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Hello!

I'd love to get some advice if possible in the following situation.

[edit: Thank you for all of your advice! It was solved peacefully & I got to keep the payment.
Because I personally don't blame the commissioner for wanting their money back, & I own up to how long it took me to deliver it, I won't be writing a beware.
I will make sure to use this experience & your advice in case anything like this happens again.]


Two months and half ago, I auctioned a fully shaded, fullbody YCH piece (with aditional NSFW shots), for which the buyer paid $120 USD.
On my 'commission' section and on my ToS, I make clear that the timewait for big pieces such as it is between one and two months maximum.

However, I'm afraid that for this one YCH, I had some life situations (mostly internet connection issues) that caused me a 15 day delay when delivering the piece. I realized that this isn't the commissioners fault, so as soon as I realized I was having a delay, I tried to be as professional as possible, & made sure to keep them updated on the progress of their piece.
On my last update, I assured them it was nearly finished, just lacking some details, & that I would send it to them ASAP. However yesterday, right before I send their finished piece, without any notice, I logged in to see a full chargeback/dispute being made. It read, more or less, 'I feel like 2 months & half is more than enough time for the product to have ben completed."

This surprised me because, while I realize 100% that I was wrong on my delay delivering the piece & that they are entitled to be upset because of it... the commissioner had never expressed desire to get refunded, or even asked for a WIP if they were doubting I was actually working on it. They didn't ask, warn, or contact me in any way before starting the dispute through paypal.
I also feel like a full refund for something that was updated as 'nearly finished' isn't exactly fair.

Regardless, I immediately sent a note apologizing, let them know that I'd refund them in full anyway for the trouble anyway, or that if they still wanted to receive the piece, I could offer extra art as a thanks for their patience during my delay. I also expressed that I would have preferred they had communicated beforehand that they were so upset with the waiting time; that if they wanted the money back, they could just have let me know, & I would have just refunded them (or partially refunded while them getting to keep the piece), without them having to escalate it to a dispute.
They have no replied yet.

What I'm wondering is,
1. Was offering a full refund & expressing my concerns about that behavior a correct way to handle it?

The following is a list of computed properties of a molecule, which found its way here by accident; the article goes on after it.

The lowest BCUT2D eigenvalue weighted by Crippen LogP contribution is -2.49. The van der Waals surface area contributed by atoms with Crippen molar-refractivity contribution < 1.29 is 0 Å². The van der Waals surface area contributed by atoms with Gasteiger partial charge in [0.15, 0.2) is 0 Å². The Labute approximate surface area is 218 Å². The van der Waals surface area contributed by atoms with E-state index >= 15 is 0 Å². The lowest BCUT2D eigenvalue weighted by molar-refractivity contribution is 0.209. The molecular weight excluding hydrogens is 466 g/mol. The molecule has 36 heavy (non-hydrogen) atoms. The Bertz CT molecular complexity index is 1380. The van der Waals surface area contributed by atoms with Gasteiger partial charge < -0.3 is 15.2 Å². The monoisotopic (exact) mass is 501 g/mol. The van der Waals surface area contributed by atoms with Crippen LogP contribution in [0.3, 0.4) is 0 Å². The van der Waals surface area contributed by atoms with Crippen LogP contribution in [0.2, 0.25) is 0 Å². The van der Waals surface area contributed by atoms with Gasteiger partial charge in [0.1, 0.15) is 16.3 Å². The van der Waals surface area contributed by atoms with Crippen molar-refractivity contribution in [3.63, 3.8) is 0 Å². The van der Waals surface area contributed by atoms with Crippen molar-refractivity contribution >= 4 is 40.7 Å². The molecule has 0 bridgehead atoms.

2. Is the commissioner entitled to a full refund if the artist takes more than expected to finish the work (but does get finished)?
3. Is it normal for unsatisfied commissioners to go straight to a dispute/chargeback if so?
4. How much time wait time is enough for big pieces like those?
5. Has it happened to you? What did you do? And if not, what would be your course of action?

I never had something like this happen before, so advice would be greatly appreciated.

Thank you so much!

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Comments

bornesb
May. 20th, 2017 03:47 am (UTC)
Disclaimer: This is coming from memory so it may not be 100% accurate.

You should have a 3 - 7 day window with paypal to settle the dispute. You've kind of screwed yourself now by offering the full refund anyway, but what you could have done is quickly finish up the image, give it to the commissioner, show proof that it was delivered via paypal, and that should've closed the dispute in your favor.

Now that you have offered the refund (even if not through paypal), it would be bad form to not give it.

1. I don't know if it's the "correct" way, but it's certainly very courteous and professional of you. Many people would blow up at the customer over this.

2. Entitled, no. But it is a grey area and very contextual.

3. Hard to say if it's "normal." It's not uncommon but it's not too common, either. However, I am a commissioner not an artist, so other artists would likely have more informed opinions on this one.

4. Highly depends on the artist. Whatever is within the paypal dispute window (typically 90 days but I've heard it's gone up recently to 180?) is acceptable. However, typically as long as I am told ahead of time what the turnaround time is, so I know what to expect, I'm ok with it.

5. Again I'm not an artist, but a commissioner. I've been on the opposite side. Typically my process is contacting an artist a few times, and then if I am ready to file a paypal claim, I will send off one final email/note detailing everything and why I am dissatisfied and "if you don't respond by [date here] I will be filing a paypal dispute for a refund" at the end.

If the artist is not online to get those messages, then it may appear as if it comes out of nowhere. But if they check their email after the fact, the history of what I sent will be there.

There's only been one artist totally blind-sided by my dispute. They also had internet troubles. After being unable to contact them, and them passing their self-made deadlines, I filed the claim. When paypal froze their account, they finally started paying attention. We ended up working something out. I got unfinished work and a partial refund.

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